Enhancing community benefits from biodiversity conservation
Enhancing community benefits from biodiversity conservation
CEPF conservation strategies are driven in part by the concerns of local communities, and many projects funded by CEPF pursue opportunities to meet the immediate needs of these communities while ensuring a healthier future for them and their ecosystems.
Wallacea Biodiversity Hotspot
The Indonesian island of Karakalang, in the northern part of the Celebes Sea, faces an unusual problem. Its clear waters and beautiful white sands are well known in the region, yet the island is too remote to sustain an economy through ecotourism.
Karakalang hosts rich ecosystems that are home to threatened biodiversity, including bird species such as the Endangered Talaud rail (Gymnocrex talaudensis), the blue-naped parrot (Tanygnathus lucionensis) and the Endangerd red-and-blue lory (Eos histrio).
One solution to the island’s economic challenge that is also friendly to its biodiversity is permaculture—sustainable, self-sufficient agricultural systems.
With support from CEPF grants, Indonesian nongovernmental organization Yayasan IDEP Selaras Alam (known as IDEP) is promoting permaculture among Karakalang’s population. A grant in 2015 helped the organization create a five-zone permaculture system in Rae, Bengel and Ambela villages: Zone 1 for homes and household gardens, Zone 2 for household cash crops, Zone 3 for community farms or gardens, Zone 4 for a protective buffer, and Zone 5 for conservation of wildlife.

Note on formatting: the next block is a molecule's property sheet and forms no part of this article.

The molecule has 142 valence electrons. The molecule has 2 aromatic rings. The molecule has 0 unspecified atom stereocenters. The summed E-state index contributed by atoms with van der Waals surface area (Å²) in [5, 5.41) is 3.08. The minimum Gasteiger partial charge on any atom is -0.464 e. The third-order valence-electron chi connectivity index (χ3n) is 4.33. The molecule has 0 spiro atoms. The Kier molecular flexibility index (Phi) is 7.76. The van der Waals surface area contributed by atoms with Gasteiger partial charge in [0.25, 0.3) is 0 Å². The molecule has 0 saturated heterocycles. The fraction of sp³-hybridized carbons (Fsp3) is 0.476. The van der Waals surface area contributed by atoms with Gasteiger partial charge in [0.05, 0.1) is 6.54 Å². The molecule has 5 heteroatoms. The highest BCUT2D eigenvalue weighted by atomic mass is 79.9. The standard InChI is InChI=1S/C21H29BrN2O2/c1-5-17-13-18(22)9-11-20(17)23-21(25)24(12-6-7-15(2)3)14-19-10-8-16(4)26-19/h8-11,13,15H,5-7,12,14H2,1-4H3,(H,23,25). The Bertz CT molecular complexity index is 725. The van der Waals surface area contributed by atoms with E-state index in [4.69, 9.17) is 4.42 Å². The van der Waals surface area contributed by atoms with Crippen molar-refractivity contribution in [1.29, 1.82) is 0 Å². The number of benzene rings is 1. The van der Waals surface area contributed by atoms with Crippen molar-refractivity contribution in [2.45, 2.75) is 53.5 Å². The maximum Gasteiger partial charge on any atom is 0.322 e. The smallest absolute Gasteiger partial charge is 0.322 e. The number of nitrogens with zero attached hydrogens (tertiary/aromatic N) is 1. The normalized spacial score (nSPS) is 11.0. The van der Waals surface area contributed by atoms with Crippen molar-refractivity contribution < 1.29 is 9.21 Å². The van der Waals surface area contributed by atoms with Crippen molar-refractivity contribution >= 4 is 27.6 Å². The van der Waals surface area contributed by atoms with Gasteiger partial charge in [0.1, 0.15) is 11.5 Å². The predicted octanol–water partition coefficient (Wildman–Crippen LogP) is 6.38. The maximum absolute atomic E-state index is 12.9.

Through a second CEPF grant in 2016, the project expanded to Ensem and Tuabatu villages.
These villages face such challenges as soil erosion, pests like the sexava grasshopper, and degraded watersheds resulting from forest clearing for farming. The permaculture approach helps address these problems by more carefully managing the land and avoiding the use of chemical fertilizers and pesticides.
IDEP is encouraging collaboration among the villages, building local capacity for sustainable natural resources management, and working with government agencies to adopt, acknowledge and replicate project successes.
“CEPF made it possible for IDEP to reach communities in the Talaud Archipelago so that they know, understand, and are able to convert to sustainable livelihood practices and do conservation work at the same time,” said Sri Handavani, support coordinator for IDEP. Men, women, youths and school children from the villages have all gotten involved in the project.
It’s a win-win. Talaud’s resources are being more effectively managed while the economy gets a boost from the export of responsibly sourced commodities produced via permaculture, such as clove, nutmeg, vegetable chips and virgin coconut oil.
At least 15 hectares per village have been converted to organic farming practices, with more than 50 families in each village cultivating home gardens to provide nutritious food for their families.
Indo-Burma Biodiversity Hotspot
In Lao People’s Democratic Republic (PDR), 54 percent of the country’s wealth is estimated to come from natural resources, particularly via hydropower, making conservation crucial to both the country’s natural and economic health.
Over the past two decades, conservation efforts in the Lower Mekong Basin, which includes some of world’s most biodiverse ecosystems, have produced positive results. To build on these efforts, however, while ensuring that development is sustainable and benefits communities, additional funding and tools are required.